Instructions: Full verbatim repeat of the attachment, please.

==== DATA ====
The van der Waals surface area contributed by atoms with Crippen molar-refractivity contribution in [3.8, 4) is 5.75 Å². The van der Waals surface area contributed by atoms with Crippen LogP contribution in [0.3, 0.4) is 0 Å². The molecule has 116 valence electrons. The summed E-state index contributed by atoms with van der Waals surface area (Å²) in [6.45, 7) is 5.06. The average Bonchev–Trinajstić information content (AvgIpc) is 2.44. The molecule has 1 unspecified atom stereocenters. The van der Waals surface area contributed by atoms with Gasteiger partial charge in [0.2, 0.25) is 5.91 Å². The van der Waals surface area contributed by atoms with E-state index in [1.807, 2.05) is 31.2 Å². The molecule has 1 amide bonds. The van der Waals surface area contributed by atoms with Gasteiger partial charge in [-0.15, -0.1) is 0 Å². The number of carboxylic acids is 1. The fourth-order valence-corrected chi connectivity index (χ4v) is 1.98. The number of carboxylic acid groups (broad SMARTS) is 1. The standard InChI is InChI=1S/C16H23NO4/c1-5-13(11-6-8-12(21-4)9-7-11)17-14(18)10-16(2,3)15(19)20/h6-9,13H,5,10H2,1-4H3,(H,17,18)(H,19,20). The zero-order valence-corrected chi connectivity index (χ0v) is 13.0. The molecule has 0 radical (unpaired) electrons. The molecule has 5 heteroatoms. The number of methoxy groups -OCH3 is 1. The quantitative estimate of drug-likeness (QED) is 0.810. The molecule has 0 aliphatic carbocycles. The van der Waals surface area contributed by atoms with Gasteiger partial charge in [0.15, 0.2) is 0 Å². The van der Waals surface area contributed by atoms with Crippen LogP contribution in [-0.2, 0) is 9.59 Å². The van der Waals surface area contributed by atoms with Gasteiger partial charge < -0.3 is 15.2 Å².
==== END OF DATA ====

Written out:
The van der Waals surface area contributed by atoms with Crippen molar-refractivity contribution in [3.8, 4) is 5.75 Å². The van der Waals surface area contributed by atoms with Crippen LogP contribution in [0.3, 0.4) is 0 Å². The molecule has 116 valence electrons. The summed E-state index contributed by atoms with van der Waals surface area (Å²) in [6.45, 7) is 5.06. The average Bonchev–Trinajstić information content (AvgIpc) is 2.44. The molecule has 1 unspecified atom stereocenters. The van der Waals surface area contributed by atoms with Gasteiger partial charge in [0.2, 0.25) is 5.91 Å². The van der Waals surface area contributed by atoms with E-state index in [1.807, 2.05) is 31.2 Å². The molecule has 1 amide bonds. The van der Waals surface area contributed by atoms with Gasteiger partial charge in [-0.15, -0.1) is 0 Å². The number of carboxylic acids is 1. The fourth-order valence-corrected chi connectivity index (χ4v) is 1.98. The number of carboxylic acid groups (broad SMARTS) is 1. The standard InChI is InChI=1S/C16H23NO4/c1-5-13(11-6-8-12(21-4)9-7-11)17-14(18)10-16(2,3)15(19)20/h6-9,13H,5,10H2,1-4H3,(H,17,18)(H,19,20). The zero-order valence-corrected chi connectivity index (χ0v) is 13.0. The molecule has 0 radical (unpaired) electrons. The molecule has 5 heteroatoms. The number of methoxy groups -OCH3 is 1. The quantitative estimate of drug-likeness (QED) is 0.810. The molecule has 0 aliphatic carbocycles. The van der Waals surface area contributed by atoms with Gasteiger partial charge in [0.15, 0.2) is 0 Å². The van der Waals surface area contributed by atoms with Crippen LogP contribution in [-0.2, 0) is 9.59 Å². The van der Waals surface area contributed by atoms with Gasteiger partial charge < -0.3 is 15.2 Å².